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how to handle family conflict during the holidays
December 19, 2017

5 Tips for How to Handle Family Conflict This Holiday Season

how to handle family conflict during the holidays

Tis’ the season for being around loved ones. For most of us, that includes the prospect of family drama, which usually comes in the form of one disagreement or another. And research shows that interpersonal conflict with family members is a major relapse trigger.

This reality means the holidays are an especially vulnerable time for anyone in early recovery, making how you navigate family conflict during this period critical to your sobriety. When you go home this holiday season, consider taking these five tips with you:

  1. Establish your healthy boundaries before you go. You know best what interactions are more likely to set you off, triggering an emotional chain reaction that could lead to relapse. Resolve in advance of your visit to avoid any conversations that will make you angry or trigger other negative emotions. For example, if conversations about politics or religion have historically been a sore spot for you, draw that red line ahead of time and honor it. Knowing what your limits are before you enter any potential conflict zone is crucial. This way you can be psychologically more prepared to disengage from conflict if it should occur.
  2. Don’t try to control others’ behaviors. You’ve learned this core recovery principle by now, but it’s especially important to bear in mind when your “fight or flight” response kicks in during a confrontation with a difficult family member. Focus instead on what you can control: your own thoughts, choices, and behaviors. Often what can be helpful in this process is to ask yourself what you want out of a particular interaction, so that you can then channel your thoughts, choices, and behaviors in that direction.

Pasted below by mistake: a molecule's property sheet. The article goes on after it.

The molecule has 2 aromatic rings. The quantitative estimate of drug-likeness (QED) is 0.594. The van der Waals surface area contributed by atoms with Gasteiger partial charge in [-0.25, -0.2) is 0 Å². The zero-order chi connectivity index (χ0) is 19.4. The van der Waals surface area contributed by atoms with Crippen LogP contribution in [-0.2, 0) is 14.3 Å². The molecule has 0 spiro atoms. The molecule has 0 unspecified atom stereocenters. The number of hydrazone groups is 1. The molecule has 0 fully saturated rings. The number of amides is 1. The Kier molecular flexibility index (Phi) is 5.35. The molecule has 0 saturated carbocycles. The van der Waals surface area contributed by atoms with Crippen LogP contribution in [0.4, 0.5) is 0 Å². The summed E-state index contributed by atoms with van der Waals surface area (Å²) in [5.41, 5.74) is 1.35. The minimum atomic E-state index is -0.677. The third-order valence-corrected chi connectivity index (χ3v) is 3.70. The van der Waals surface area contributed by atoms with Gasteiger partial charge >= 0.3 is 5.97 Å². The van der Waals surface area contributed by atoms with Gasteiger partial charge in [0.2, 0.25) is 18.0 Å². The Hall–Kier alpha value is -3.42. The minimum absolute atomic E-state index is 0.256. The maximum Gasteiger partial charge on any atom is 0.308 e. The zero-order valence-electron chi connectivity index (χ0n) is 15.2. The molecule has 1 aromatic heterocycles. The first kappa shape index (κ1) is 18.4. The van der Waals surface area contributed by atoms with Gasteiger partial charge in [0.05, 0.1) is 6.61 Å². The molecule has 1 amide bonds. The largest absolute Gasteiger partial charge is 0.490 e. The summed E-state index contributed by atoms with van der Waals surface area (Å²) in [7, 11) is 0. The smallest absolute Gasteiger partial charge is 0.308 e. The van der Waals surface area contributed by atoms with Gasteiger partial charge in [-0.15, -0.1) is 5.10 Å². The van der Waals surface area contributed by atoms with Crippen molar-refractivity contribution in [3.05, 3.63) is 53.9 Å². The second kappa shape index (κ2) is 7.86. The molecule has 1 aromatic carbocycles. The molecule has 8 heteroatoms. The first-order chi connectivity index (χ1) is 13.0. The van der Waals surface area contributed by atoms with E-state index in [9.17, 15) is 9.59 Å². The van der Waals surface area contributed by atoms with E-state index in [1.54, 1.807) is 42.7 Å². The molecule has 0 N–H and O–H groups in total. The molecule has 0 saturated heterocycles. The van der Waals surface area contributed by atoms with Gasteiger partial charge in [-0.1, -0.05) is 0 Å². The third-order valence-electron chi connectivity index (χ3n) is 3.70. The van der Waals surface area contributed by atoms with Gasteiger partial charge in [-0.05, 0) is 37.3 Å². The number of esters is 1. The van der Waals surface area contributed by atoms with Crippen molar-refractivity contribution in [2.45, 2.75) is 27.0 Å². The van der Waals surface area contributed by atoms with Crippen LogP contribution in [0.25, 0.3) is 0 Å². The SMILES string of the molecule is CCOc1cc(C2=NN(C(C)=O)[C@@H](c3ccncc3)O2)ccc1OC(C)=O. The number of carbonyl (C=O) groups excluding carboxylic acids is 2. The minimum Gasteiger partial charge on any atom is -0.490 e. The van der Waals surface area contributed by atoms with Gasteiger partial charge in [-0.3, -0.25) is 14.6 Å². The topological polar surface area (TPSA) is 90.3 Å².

3. Let up– don’t try to win. When someone says or does something that hurts your feelings, anger is a natural and normal reaction. That anger can feed the temptation to put on the boxing gloves and start taking verbal swings at an opponent. For many of us, reacting in this manner is a default mode of relating to others— just one more way that we try to control outcomes. And it’s built on the premise that we can, in fact, win the argument, and that our self-esteem/pride/wellbeing/fill in the blank will somehow be better off when we have won. False. Letting up is letting go of an outcome that you can’t really control anyway. So don’t try to win a conflict that’s not worth the sacrifice of your health.
  4. Walk away. The real way to “win” an argument, then, is to walk away with one’s sanity and sobriety intact. Sometimes the only way to protect oneself from an emotional trigger is literally to walk away from an escalating conflict. You don’t have to give an excuse for why you’re walking away either. You can say matter-of-factly, “I’m done with this conversation,” and leave the room. Physically disengage. If you feel more comfortable having an excuse for why you’re leaving the conversation, have one ready: “I need to make a phone call,” “I need to use the restroom,” “I forgot to wrap a few presents,” etc.
  5. Just observe and don’t participate. There is no law on the books that says that if other family members are arguing, you have to chime in or take sides. If someone eggs you on, don’t take the bait. Instead, take some deep breaths, sit back, and silently watch the proceedings. You’ll soon be feeling proud of yourself that you kept your cool— and, your recovery will thank you for it.
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